Claire B. Lang

Ricky Stenhouse Jr. responds to Martin Truex Jr.’s criticism from Atlanta

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Ricky Stenhouse Jr. countered Martin Truex Jr.’s claims that Stenhouse, running a lap behind the leaders, held Truex up late in last weekend’s race at Atlanta Motor Speedway.

Stenhouse told SiriusXM NASCAR Radio on Wednesday that he was “confused” by Truex’s assertion and wondered if Truex thought that “lapped cars have dirtier air coming off the car (than those on the lead lap).”

Truex was upset with Stenhouse after the race, saying Stenhouse should have gotten out of the way sooner. 

“(Stenhouse) rode there in front of us forever and ever, running the bottom,” Truex said after the race. “I kept telling him I needed the bottom, and these cars are just so bad in dirty air that he was holding me up really bad.”

Of lapped cars, Truex said: “They just have no respect for the leaders running for the win. It’s completely uncalled for, ridiculous. It’s a shame.”

Stenhouse didn’t see things that way, telling Claire B. Lang on “Dialed In” on Wednesday:

“To me I didn’t feel like we really held him off. If he was that fast, then he could have closed up to us. If leaders get within five car lengths of me, I let them go. Mike Herman Jr., my spotter, was updating me how far back (Truex) was. We were racing to try to get back on the lead lap.

“I felt like there at a moment we were going to be able to catch (Brad Keselowski, who led the final 33 laps to win). We were running faster lap times than he was. So, we were thinking, ‘hey, let’s just old school get our lap back (by passing the leader) and see how it falls.’

“But also (Keselowski) was catching (Chase Elliott) and was going to put him a lap down, and we wanted to make sure that if (Elliott) got lapped that we could get by him as quick as possible in case the caution came out and we could get the lucky dog that way as well.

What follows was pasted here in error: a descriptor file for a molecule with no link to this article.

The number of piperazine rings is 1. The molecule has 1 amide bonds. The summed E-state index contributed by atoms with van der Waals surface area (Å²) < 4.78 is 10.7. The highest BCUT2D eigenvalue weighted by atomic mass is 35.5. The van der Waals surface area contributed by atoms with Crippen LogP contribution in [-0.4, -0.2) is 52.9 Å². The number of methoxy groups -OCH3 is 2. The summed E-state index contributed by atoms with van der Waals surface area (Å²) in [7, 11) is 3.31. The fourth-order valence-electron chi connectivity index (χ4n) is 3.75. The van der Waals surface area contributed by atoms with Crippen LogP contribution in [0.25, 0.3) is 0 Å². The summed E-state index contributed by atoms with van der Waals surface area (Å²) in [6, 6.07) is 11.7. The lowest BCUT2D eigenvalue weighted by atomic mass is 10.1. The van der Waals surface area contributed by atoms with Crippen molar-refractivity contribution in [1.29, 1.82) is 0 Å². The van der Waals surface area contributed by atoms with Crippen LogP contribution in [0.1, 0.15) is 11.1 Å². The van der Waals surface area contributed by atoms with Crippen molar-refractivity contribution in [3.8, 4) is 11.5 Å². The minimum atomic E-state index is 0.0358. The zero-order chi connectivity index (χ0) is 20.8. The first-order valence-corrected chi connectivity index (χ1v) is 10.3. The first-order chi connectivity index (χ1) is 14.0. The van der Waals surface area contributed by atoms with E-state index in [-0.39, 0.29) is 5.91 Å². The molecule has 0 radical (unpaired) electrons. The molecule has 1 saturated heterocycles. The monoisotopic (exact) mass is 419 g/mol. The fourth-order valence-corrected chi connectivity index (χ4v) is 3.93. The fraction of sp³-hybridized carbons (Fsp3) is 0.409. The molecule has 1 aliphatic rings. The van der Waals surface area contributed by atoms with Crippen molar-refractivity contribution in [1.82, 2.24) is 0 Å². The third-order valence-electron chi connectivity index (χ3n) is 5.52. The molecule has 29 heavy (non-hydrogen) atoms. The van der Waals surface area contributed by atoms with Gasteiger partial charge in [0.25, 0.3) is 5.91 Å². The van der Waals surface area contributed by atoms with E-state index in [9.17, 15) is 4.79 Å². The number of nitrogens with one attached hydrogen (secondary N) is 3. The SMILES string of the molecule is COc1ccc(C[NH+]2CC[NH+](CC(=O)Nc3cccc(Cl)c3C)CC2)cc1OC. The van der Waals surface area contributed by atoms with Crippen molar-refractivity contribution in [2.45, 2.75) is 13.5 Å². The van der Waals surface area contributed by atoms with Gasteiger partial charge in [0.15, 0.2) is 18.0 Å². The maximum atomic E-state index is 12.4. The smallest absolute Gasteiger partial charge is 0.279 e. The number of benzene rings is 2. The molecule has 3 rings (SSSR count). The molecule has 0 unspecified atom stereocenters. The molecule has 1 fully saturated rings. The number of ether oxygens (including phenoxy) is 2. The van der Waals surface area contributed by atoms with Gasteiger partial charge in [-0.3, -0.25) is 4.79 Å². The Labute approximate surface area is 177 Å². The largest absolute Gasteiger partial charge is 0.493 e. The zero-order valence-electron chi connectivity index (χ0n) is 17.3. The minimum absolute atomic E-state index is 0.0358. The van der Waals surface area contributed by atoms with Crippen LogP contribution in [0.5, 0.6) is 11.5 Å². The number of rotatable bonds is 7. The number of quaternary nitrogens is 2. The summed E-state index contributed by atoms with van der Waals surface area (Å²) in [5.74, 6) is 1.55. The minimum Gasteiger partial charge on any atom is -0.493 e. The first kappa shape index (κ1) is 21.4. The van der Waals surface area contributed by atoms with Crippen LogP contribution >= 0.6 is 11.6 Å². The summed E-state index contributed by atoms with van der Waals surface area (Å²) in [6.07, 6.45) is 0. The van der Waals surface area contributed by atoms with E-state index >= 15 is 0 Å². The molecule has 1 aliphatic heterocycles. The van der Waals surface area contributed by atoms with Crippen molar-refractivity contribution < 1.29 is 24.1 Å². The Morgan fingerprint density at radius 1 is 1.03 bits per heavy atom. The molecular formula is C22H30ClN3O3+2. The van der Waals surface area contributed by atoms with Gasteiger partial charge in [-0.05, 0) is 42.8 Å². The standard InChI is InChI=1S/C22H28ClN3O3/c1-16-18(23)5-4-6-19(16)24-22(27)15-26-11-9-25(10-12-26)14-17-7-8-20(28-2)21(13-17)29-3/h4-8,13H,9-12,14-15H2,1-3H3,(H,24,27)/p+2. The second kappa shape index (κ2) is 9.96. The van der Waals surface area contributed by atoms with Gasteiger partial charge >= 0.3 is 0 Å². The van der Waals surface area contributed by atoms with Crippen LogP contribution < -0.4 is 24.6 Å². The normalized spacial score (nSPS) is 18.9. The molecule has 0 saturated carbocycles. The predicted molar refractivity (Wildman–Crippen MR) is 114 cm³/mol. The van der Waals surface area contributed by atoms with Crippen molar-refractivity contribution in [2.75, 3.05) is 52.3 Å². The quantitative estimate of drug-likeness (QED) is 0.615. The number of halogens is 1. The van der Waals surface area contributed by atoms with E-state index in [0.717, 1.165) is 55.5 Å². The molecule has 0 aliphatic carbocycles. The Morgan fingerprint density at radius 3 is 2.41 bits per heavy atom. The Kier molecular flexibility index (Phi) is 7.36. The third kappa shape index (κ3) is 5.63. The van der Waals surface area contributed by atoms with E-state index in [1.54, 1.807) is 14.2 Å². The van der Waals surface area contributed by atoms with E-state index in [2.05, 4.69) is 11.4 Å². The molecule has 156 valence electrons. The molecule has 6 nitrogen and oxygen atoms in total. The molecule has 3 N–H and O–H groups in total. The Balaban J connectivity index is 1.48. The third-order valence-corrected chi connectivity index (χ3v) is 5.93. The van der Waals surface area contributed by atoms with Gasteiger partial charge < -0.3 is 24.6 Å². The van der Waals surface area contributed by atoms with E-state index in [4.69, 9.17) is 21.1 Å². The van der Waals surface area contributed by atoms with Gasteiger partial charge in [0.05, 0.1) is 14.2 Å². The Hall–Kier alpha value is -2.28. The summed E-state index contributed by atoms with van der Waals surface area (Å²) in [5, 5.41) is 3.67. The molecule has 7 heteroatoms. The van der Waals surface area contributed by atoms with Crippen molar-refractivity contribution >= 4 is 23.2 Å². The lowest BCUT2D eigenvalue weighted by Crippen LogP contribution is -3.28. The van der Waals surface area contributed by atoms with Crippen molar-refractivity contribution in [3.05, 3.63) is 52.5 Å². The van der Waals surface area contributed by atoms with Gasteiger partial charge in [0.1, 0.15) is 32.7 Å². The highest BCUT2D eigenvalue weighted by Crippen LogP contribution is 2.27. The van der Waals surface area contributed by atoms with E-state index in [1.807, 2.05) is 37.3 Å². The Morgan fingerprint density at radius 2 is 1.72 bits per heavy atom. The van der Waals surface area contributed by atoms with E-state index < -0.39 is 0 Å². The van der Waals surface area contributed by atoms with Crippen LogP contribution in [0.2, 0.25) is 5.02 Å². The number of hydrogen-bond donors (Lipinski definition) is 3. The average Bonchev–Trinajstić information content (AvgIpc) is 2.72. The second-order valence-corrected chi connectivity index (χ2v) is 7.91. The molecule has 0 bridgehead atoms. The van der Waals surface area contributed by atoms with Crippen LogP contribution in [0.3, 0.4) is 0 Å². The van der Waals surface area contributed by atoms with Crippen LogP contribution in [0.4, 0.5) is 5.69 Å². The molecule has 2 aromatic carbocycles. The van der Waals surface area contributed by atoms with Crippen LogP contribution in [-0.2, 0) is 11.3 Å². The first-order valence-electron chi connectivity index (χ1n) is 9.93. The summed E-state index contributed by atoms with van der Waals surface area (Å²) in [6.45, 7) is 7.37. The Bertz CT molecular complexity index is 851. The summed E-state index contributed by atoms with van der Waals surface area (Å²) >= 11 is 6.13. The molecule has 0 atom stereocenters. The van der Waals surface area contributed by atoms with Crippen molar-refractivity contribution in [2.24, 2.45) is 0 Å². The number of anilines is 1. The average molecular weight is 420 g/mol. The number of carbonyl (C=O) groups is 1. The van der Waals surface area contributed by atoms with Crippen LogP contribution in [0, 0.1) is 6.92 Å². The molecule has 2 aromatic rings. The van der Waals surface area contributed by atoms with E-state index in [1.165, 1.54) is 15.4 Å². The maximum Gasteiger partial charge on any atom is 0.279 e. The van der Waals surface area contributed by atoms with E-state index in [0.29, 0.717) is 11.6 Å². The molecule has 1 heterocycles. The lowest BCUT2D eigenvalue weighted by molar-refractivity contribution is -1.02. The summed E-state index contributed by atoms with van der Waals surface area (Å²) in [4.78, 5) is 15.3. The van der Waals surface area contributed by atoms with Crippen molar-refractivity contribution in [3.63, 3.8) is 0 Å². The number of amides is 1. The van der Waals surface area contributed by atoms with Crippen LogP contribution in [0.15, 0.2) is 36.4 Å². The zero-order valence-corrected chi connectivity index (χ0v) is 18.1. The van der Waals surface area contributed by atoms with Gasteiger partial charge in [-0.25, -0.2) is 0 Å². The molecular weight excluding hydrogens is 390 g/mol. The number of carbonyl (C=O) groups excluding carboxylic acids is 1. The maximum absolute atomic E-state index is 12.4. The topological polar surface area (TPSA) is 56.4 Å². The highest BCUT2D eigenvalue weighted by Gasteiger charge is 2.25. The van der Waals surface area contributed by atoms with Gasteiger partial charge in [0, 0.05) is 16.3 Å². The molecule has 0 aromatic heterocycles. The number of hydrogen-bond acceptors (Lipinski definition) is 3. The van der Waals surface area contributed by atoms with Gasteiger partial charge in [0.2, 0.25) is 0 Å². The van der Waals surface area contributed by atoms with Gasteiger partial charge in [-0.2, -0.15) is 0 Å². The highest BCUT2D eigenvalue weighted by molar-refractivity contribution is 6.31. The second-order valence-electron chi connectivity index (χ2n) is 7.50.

“The way I see it, if Truex is fast enough and that much faster than me, then he could have caught us. If he would have caught us and got to within five car lengths, I would have let him go. He didn’t have any problem getting within five car lengths of (Keselowski).

“He talks about dirty air and things like that. I don’t know if he thinks that lapped cars have dirtier air coming off the car. Kind of confused me. Brad Keselowski, he restarted behind me, actually nose to tail with Truex and he passed us on the outside.

“Generally, when I have a faster car, I just drive around the lapped cars that I’m lapping. It’s one of those things that I felt like me and my spotter and our team did the right thing for what we had going on.

“Once I slipped up a little bit, Truex closed within five car lengths and I pulled almost on the apron on the back straightaway to give him whatever lane he wanted and slowed up for him. That’s the way I play it. When the leaders get to me, I give them a lane one way or the other when they get close, but he wasn’t close enough to just give up our whole lap or the positions I was racing for either.”

Issues began when there was a caution during a green-flag pit cycle for Ryan Preece running into the back of B.J. McLeod’s car on pit road. McLeod’s car spun, injuring a member of Chris Buescher’s pit crew.

Joey Logano and Kurt Busch were the only cars on the lead lap that hadn’t pitted. They restarted on the front row. Per the NASCAR Rule Book, cars one or more laps down restart next.